Table wine has to be one of those all time great pleasures of adulthood. It goes magically well with all sorts of food. It can be enjoyed by itself or with a variety of cheeses. By its very nature, it encourages you to slow down and enjoy the moment and the conversation with friends. It’s a porthole into the local culture of a distant land. It can transport us back to a simpler time of ox carts, oak barrels, and eating al fresco style at a long wooden table with family. It carries with it all of the romance and practicality of farm-to-table dining. My parents would enjoy a glass of wine most nights with dinner, and so it wasn’t a surprise for me to imbibe as an adult, especially as Karen and I started to explore our local Northern California surroundings. But then one day a friend put a glass of Port in front of me and I ran for the hills. It was like a first taste of beer or wine. You nearly gag on the stuff and wonder what the fuss is all about. By the time Karen and I sailed Sea Rose into the harbor of Porto, I had moved beyond the gagging stage, and had a relatively neutral relationship with the wine derivative. Yet, few people come to Porto and walk away with an unaltered view of the nectar.
You have to be careful not to overindulge, and on a hot summer day it’s difficult to resist picturing any liquid as a refreshment. Karen had booked two Port tastings during our visit, and we set out tromping through the narrow streets and across an iconic iron-girded bridge to the other side of the Douro river, technically not part of Porto proper, where all of the Port houses were located.
Our first stop was Calum. There are a number of prominent options next door to each other, with vast tasting rooms and comprehensive cellar tours conducted in multiple languages by well-appointed guides. Calum was clearly corporate money, run on a schedule that vied for Swiss-watch accuracy. This was no family run affair with grandpa coming out of the vineyard on his aging John Deere to balance greeting you and chasing away the chickens and barn dogs. Not that corporate was all that bad. Instead of siting on hay bales, we sunk into an ultra soft couch in a converted stone-arched interpretative center and alternated between Port varietals and extra orders of chilled water. Jet-setting 20-something Europeans had to weigh sitting on a couch too-close-for-Covid with an American couple, or hustle along to the next house. We were not prepared for the distractions of an air-conditioned tasting room, and soon found ourselves hustling along as well for our next appointment, along side streets and past noisy construction sites. When it was clear we weren’t going to make it to Graham’s Port Lodge in time, we stopped to catch our breath in front of a small sign marking Churchill’s Garden Bar. We had stumbled into a garden oasis with terraced orchards descending to the river, coincidentally run by a family member of Graham’s that had decided to strike out on his own. No nepotism for this gent, apparently! It’s hard not to like a disruptive entrepreneur. And it was hard not to like Ports ranging from rubys, tawnys, and rosés in the shade of an orchard, close enough but separate from the hub-bub of downtown Porto.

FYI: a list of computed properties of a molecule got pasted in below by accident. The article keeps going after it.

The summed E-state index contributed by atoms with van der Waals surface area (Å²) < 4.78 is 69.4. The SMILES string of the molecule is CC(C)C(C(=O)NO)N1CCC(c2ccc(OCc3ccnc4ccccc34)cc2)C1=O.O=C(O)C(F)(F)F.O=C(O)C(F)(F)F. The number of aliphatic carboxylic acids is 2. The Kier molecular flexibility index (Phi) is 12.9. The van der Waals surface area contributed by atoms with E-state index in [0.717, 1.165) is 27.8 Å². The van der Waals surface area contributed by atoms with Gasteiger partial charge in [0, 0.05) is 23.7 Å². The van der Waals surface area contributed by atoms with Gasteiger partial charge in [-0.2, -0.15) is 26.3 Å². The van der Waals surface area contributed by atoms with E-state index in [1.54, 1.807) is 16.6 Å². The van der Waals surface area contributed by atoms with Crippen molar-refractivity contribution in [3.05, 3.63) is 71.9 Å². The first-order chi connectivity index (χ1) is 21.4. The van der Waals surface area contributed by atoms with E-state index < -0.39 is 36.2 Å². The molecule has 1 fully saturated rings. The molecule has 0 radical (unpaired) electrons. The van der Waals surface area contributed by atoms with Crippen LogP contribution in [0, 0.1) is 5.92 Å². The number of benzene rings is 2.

We weren’t the first to discover this oasis, as a tour bus soon pulled up outside and we were politely reminded of our agreement not to monopolize the picnic table all afternoon. It was a good thing, as a post Port tasting siesta was dangerously approaching. Along the waterfront back in town, replicas of the traditional old wooden boats called rabelas were lined up properly along the river bank as if they were still waiting to use the wind and current to run wine barrels up and down the river as they used to do as far back as the 10th century until mankind threw a curve ball by introducing dams and locks along the Douro in the 1970’s.
But Porto is much more than a city plying its Port trade. If you can manage the sometimes precipitous street climbing reminiscent of Lisbon or San Francisco, you are rewarded with such gems as the Santo Ildefonso Church, with a tiled exterior shout out to the Baroque era. Nestled in between all of the cathedrals and plazas are street musicians serenading you along the way to a tempting potpourri of restaurants ready to re-energize you for the start of part two of the European day, which commences with dinner anywhere from 8-10pm. Alas, Karen and I had an early start in the morning; we’d have to trust the 20-somethings to carry the torch for us.